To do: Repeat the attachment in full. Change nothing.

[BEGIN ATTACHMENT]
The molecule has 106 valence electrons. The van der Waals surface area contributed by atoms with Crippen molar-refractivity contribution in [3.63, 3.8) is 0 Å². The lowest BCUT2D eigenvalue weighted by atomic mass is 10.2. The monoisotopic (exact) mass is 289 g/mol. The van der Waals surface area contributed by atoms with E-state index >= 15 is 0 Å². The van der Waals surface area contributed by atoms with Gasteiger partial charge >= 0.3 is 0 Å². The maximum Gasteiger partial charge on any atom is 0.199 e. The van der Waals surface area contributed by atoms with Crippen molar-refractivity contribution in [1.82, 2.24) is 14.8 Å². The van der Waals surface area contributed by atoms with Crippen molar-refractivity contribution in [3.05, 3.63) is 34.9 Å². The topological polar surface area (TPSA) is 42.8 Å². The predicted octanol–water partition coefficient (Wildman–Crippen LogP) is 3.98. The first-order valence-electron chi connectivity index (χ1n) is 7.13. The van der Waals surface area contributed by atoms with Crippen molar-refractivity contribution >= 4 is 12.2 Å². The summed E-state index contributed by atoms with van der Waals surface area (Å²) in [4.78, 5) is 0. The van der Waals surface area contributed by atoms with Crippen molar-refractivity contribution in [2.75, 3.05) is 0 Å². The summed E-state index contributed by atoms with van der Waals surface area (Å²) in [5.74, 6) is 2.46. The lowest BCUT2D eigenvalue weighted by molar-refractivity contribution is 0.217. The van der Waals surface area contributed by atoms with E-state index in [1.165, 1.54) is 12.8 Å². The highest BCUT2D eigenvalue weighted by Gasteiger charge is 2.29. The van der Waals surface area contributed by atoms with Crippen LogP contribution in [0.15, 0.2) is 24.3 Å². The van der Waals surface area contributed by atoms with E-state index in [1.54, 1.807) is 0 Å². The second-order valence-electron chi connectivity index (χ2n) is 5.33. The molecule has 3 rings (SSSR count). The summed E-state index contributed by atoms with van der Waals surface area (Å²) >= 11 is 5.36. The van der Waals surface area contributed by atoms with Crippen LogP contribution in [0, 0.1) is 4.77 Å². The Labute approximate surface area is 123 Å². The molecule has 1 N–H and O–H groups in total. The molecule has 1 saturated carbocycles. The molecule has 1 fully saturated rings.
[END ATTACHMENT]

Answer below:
The molecule has 106 valence electrons. The van der Waals surface area contributed by atoms with Crippen molar-refractivity contribution in [3.63, 3.8) is 0 Å². The lowest BCUT2D eigenvalue weighted by atomic mass is 10.2. The monoisotopic (exact) mass is 289 g/mol. The van der Waals surface area contributed by atoms with E-state index >= 15 is 0 Å². The van der Waals surface area contributed by atoms with Gasteiger partial charge >= 0.3 is 0 Å². The maximum Gasteiger partial charge on any atom is 0.199 e. The van der Waals surface area contributed by atoms with Crippen molar-refractivity contribution in [1.82, 2.24) is 14.8 Å². The van der Waals surface area contributed by atoms with Crippen molar-refractivity contribution in [3.05, 3.63) is 34.9 Å². The topological polar surface area (TPSA) is 42.8 Å². The predicted octanol–water partition coefficient (Wildman–Crippen LogP) is 3.98. The first-order valence-electron chi connectivity index (χ1n) is 7.13. The van der Waals surface area contributed by atoms with Crippen molar-refractivity contribution >= 4 is 12.2 Å². The summed E-state index contributed by atoms with van der Waals surface area (Å²) in [4.78, 5) is 0. The van der Waals surface area contributed by atoms with Crippen molar-refractivity contribution in [2.75, 3.05) is 0 Å². The summed E-state index contributed by atoms with van der Waals surface area (Å²) in [5.74, 6) is 2.46. The lowest BCUT2D eigenvalue weighted by molar-refractivity contribution is 0.217. The van der Waals surface area contributed by atoms with E-state index in [1.165, 1.54) is 12.8 Å². The highest BCUT2D eigenvalue weighted by Gasteiger charge is 2.29. The van der Waals surface area contributed by atoms with Crippen LogP contribution in [0.15, 0.2) is 24.3 Å². The van der Waals surface area contributed by atoms with E-state index in [1.54, 1.807) is 0 Å². The second-order valence-electron chi connectivity index (χ2n) is 5.33. The molecule has 3 rings (SSSR count). The summed E-state index contributed by atoms with van der Waals surface area (Å²) >= 11 is 5.36. The van der Waals surface area contributed by atoms with Crippen LogP contribution in [0, 0.1) is 4.77 Å². The Labute approximate surface area is 123 Å². The molecule has 1 N–H and O–H groups in total. The molecule has 1 saturated carbocycles. The molecule has 1 fully saturated rings.